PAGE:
Norman Conquest of 1066. It is a name for a person who was a person who had a limp, or a malformed leg. The name was originally derived from the Old French fol, which means foolish, and jambe, which means leg. Such names are often attributed to people in jest. A broad and miscellaneous class of surnames, nicknames often referred or alluded to a physical feature. Unfortunately, on some occasions the tradition emphasized a physical deformity or injury in a way that would be considered cruel today, however, at the time this practice was meant only to identify a person by a distinguishing characteristic.
Early Origins of the Fulghomb family
Derbyshire where by the early 11th and 12th centuries the name was already well established in the Peak District and was one of the marauding families of the East Cheshire and Derbyshire forests which were controlled by Sir George Vernon, known as the 'King of the Peak'. In the 13th century Sir Thomas Foljambe was Bailiff of the High Peak. These Cheshire and Derbyshire families provided the core of Knights and fighting men for the wars in France during that time. Foulsham is a village and civil parish in Norfolk that dates back to the Domesday Book where it was listed as Folsham and literally meant "farmstead of a man called Fugol" from the Old English personal name + ham. CITATION[CLOSE]
Mills, A.D., Dictionary of English Place-Names. Oxford: Oxford University Press, 1991. Print. (ISBN 0-19-869156-4) The village gave its name to a family of Puritan dissidents who fled England to America to settle in Hingham, Massachusetts, where they frequently changed their name to Folsom.
Early History of the Fulghomb family
This web page shows only a small excerpt of our Fulghomb research.
Another 171 words (12 lines of text) covering the years 162 and 1622 are included under the topic Early Fulghomb History in all our PDF Extended History products and printed products wherever possible.
Fulghomb Spelling Variations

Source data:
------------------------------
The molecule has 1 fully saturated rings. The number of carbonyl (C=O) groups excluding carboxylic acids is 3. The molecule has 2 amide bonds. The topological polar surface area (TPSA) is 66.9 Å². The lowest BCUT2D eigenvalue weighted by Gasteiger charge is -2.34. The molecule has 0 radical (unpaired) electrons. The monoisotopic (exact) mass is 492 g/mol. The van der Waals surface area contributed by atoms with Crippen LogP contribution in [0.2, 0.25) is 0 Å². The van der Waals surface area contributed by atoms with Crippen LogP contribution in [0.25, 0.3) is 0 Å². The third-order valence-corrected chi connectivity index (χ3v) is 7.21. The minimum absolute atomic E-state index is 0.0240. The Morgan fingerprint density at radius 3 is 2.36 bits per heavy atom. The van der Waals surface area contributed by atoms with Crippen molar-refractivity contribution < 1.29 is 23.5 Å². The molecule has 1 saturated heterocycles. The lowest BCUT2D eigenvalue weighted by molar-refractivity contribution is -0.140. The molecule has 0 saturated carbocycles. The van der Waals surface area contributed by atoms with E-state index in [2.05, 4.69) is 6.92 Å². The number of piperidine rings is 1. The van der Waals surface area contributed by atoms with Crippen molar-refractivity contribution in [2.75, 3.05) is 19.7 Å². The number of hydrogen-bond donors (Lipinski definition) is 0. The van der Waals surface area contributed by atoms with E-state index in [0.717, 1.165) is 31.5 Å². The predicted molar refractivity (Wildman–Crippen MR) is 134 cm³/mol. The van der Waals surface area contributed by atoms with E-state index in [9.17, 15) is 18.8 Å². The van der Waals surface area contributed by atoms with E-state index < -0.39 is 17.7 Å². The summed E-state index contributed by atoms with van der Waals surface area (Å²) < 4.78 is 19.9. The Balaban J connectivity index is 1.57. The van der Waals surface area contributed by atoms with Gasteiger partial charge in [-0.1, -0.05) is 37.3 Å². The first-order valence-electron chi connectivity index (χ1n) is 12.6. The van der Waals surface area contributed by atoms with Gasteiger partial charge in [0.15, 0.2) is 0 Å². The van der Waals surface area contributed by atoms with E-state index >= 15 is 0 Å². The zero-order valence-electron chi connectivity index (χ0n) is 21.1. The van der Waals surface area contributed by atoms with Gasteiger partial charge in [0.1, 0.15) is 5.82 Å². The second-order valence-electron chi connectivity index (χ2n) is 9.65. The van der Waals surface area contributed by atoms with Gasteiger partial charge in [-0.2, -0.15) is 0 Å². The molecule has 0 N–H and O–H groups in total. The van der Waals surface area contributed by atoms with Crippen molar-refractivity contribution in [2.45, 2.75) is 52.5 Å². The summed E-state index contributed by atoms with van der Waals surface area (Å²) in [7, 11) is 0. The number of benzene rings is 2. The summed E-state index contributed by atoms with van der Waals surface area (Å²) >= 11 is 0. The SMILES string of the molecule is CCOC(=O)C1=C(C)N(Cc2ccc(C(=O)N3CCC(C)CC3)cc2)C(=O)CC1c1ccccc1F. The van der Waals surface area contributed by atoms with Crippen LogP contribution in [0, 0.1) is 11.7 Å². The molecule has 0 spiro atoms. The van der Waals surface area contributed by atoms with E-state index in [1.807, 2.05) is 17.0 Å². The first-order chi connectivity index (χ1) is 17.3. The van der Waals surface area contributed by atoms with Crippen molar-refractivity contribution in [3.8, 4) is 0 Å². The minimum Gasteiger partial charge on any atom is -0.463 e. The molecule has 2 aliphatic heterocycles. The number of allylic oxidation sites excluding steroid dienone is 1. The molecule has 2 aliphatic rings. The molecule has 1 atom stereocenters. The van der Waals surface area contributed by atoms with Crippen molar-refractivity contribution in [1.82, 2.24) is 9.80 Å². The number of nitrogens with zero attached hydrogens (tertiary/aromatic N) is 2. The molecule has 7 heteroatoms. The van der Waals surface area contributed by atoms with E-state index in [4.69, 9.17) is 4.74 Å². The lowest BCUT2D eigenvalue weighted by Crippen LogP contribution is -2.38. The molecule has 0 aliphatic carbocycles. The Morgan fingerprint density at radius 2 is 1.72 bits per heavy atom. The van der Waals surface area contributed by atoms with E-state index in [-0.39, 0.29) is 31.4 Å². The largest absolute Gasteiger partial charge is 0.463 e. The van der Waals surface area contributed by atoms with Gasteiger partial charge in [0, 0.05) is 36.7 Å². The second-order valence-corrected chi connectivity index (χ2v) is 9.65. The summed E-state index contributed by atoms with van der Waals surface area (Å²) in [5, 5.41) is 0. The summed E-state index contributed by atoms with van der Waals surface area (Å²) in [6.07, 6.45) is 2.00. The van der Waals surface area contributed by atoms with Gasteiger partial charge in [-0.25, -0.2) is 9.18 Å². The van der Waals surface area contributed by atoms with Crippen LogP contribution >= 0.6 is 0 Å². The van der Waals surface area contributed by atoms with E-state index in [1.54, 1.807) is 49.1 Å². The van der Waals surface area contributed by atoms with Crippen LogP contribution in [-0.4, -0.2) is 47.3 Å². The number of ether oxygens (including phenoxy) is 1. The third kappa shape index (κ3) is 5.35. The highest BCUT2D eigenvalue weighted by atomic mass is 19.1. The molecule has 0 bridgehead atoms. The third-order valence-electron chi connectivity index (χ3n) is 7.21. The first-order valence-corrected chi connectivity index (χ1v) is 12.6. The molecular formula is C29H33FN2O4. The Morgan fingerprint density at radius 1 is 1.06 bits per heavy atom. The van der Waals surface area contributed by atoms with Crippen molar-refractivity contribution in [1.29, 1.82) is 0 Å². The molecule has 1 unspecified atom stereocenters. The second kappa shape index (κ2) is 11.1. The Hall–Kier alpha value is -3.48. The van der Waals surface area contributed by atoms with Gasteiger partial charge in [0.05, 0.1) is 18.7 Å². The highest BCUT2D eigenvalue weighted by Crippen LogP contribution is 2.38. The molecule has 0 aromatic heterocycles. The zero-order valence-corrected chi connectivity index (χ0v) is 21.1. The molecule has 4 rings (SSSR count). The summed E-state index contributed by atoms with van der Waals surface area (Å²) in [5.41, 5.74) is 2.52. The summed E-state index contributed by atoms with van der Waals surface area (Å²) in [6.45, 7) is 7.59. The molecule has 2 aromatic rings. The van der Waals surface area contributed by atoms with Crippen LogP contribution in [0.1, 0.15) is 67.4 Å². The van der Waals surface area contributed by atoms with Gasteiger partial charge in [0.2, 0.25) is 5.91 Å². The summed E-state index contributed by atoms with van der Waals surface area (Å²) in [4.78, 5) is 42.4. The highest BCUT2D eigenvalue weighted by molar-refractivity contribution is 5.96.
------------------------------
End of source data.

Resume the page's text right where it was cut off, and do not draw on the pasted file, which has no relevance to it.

It is only in the last few hundred years that the English language has been standardized. For that reason, Anglo-Norman surnames like Fulghomb are characterized by many spelling variations. Scribes and monks in the Middle Ages spelled names they sounded, so it is common to find several variations that refer to a single person. As the English language changed and incorporated elements of other European languages such as Norman French and Latin, even literate people regularly changed the spelling of their names. The variations of the name Fulghomb include Foljambe, Foljambes, Folgambe, Folgambes, Folyambe, Folyambes, Fuljame, Fuljames, Fulgambe, Fulgambes, Fulljames, Fullgames, Folljames, Foliambe, Fuliambe, Foliam, Fuliam, Foliams and many more.
Early Notables of the Fulghomb family (pre 1700)
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Migration of the Fulghomb family to the New World and Oceana
Faced with the chaos present in England at that time, many English families looked towards the open frontiers of the New World with its opportunities to escape oppression and starvation. People migrated to North America, as well as Australia and Ireland in droves, paying exorbitant rates for passages in cramped, unsafe ships. Many of the settlers did not make the long passage alive, but those who did see the shores of North America were welcomed with great opportunity. Many of the families that came from England went on to make essential contributions to the emerging nations of Canada and the United States. Some of the first immigrants to cross the Atlantic and come to North America carried the name Fulghomb, or a variant listed above: William Foliam who landed in North America in 1763; William Foljambe, who was naturalized in Allegheny Co. PA in 1854.
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